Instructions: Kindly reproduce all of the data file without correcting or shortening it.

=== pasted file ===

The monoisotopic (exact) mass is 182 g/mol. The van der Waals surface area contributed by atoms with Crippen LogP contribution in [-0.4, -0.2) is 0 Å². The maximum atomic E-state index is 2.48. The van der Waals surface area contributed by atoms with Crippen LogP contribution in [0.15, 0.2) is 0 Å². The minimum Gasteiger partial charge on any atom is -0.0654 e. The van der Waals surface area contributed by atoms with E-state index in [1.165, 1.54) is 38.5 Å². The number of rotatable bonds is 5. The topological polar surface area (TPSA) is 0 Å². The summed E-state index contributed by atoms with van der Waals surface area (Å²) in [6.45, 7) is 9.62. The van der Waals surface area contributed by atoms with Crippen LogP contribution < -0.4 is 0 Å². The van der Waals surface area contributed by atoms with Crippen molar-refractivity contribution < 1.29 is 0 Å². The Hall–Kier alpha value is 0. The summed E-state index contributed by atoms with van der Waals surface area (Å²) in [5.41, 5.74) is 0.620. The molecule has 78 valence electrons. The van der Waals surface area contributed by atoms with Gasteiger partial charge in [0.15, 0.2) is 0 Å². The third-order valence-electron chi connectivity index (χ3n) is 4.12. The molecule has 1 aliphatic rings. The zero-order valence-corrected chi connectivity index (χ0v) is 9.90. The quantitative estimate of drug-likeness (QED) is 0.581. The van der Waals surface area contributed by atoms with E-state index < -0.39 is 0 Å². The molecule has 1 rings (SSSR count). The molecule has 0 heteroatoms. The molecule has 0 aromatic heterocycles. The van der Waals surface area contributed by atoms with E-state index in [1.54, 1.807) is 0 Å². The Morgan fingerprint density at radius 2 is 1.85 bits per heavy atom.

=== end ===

The monoisotopic (exact) mass is 182 g/mol. The van der Waals surface area contributed by atoms with Crippen LogP contribution in [-0.4, -0.2) is 0 Å². The maximum atomic E-state index is 2.48. The van der Waals surface area contributed by atoms with Crippen LogP contribution in [0.15, 0.2) is 0 Å². The minimum Gasteiger partial charge on any atom is -0.0654 e. The van der Waals surface area contributed by atoms with E-state index in [1.165, 1.54) is 38.5 Å². The number of rotatable bonds is 5. The topological polar surface area (TPSA) is 0 Å². The summed E-state index contributed by atoms with van der Waals surface area (Å²) in [6.45, 7) is 9.62. The van der Waals surface area contributed by atoms with Crippen LogP contribution < -0.4 is 0 Å². The van der Waals surface area contributed by atoms with Crippen molar-refractivity contribution < 1.29 is 0 Å². The Hall–Kier alpha value is 0. The summed E-state index contributed by atoms with van der Waals surface area (Å²) in [5.41, 5.74) is 0.620. The molecule has 78 valence electrons. The van der Waals surface area contributed by atoms with Gasteiger partial charge in [0.15, 0.2) is 0 Å². The third-order valence-electron chi connectivity index (χ3n) is 4.12. The molecule has 1 aliphatic rings. The zero-order valence-corrected chi connectivity index (χ0v) is 9.90. The quantitative estimate of drug-likeness (QED) is 0.581. The van der Waals surface area contributed by atoms with E-state index < -0.39 is 0 Å². The molecule has 1 rings (SSSR count). The molecule has 0 heteroatoms. The molecule has 0 aromatic heterocycles. The van der Waals surface area contributed by atoms with E-state index in [1.54, 1.807) is 0 Å². The Morgan fingerprint density at radius 2 is 1.85 bits per heavy atom.